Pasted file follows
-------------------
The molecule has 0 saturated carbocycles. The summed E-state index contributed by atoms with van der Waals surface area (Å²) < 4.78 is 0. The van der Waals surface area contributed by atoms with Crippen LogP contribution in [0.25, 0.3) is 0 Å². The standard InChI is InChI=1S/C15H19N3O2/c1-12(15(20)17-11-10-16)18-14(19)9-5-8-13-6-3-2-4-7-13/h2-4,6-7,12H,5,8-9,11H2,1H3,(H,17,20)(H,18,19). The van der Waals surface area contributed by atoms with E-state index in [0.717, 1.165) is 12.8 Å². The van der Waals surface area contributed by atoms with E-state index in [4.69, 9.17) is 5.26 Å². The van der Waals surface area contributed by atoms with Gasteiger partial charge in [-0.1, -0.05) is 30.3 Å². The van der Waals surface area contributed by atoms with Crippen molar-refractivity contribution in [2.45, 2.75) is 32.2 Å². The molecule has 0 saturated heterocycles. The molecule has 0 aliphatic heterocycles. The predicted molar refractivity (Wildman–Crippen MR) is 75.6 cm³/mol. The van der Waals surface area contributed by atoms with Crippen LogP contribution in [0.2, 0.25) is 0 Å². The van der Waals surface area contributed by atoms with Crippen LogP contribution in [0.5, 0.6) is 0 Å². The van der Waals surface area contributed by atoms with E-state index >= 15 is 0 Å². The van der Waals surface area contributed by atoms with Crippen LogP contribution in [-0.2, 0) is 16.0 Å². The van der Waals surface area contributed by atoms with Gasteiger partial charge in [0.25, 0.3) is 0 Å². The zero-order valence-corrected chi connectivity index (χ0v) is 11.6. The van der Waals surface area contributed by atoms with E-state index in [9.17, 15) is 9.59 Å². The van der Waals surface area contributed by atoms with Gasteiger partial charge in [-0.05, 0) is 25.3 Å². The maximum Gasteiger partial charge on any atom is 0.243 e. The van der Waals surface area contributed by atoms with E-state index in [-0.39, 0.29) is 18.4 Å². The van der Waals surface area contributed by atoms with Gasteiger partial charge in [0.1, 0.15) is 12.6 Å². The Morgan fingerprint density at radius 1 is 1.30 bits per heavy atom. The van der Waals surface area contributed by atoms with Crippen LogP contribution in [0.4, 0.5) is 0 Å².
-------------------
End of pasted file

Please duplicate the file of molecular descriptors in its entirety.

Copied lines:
The molecule has 0 saturated carbocycles. The summed E-state index contributed by atoms with van der Waals surface area (Å²) < 4.78 is 0. The van der Waals surface area contributed by atoms with Crippen LogP contribution in [0.25, 0.3) is 0 Å². The standard InChI is InChI=1S/C15H19N3O2/c1-12(15(20)17-11-10-16)18-14(19)9-5-8-13-6-3-2-4-7-13/h2-4,6-7,12H,5,8-9,11H2,1H3,(H,17,20)(H,18,19). The van der Waals surface area contributed by atoms with E-state index in [0.717, 1.165) is 12.8 Å². The van der Waals surface area contributed by atoms with E-state index in [4.69, 9.17) is 5.26 Å². The van der Waals surface area contributed by atoms with Gasteiger partial charge in [-0.1, -0.05) is 30.3 Å². The van der Waals surface area contributed by atoms with Crippen molar-refractivity contribution in [2.45, 2.75) is 32.2 Å². The molecule has 0 saturated heterocycles. The molecule has 0 aliphatic heterocycles. The predicted molar refractivity (Wildman–Crippen MR) is 75.6 cm³/mol. The van der Waals surface area contributed by atoms with Crippen LogP contribution in [0.2, 0.25) is 0 Å². The van der Waals surface area contributed by atoms with Crippen LogP contribution in [0.5, 0.6) is 0 Å². The van der Waals surface area contributed by atoms with E-state index >= 15 is 0 Å². The van der Waals surface area contributed by atoms with Crippen LogP contribution in [-0.2, 0) is 16.0 Å². The van der Waals surface area contributed by atoms with Gasteiger partial charge in [0.25, 0.3) is 0 Å². The zero-order valence-corrected chi connectivity index (χ0v) is 11.6. The van der Waals surface area contributed by atoms with E-state index in [9.17, 15) is 9.59 Å². The van der Waals surface area contributed by atoms with Gasteiger partial charge in [-0.05, 0) is 25.3 Å². The maximum Gasteiger partial charge on any atom is 0.243 e. The van der Waals surface area contributed by atoms with E-state index in [-0.39, 0.29) is 18.4 Å². The van der Waals surface area contributed by atoms with Gasteiger partial charge in [0.1, 0.15) is 12.6 Å². The Morgan fingerprint density at radius 1 is 1.30 bits per heavy atom. The van der Waals surface area contributed by atoms with Crippen LogP contribution in [0.4, 0.5) is 0 Å².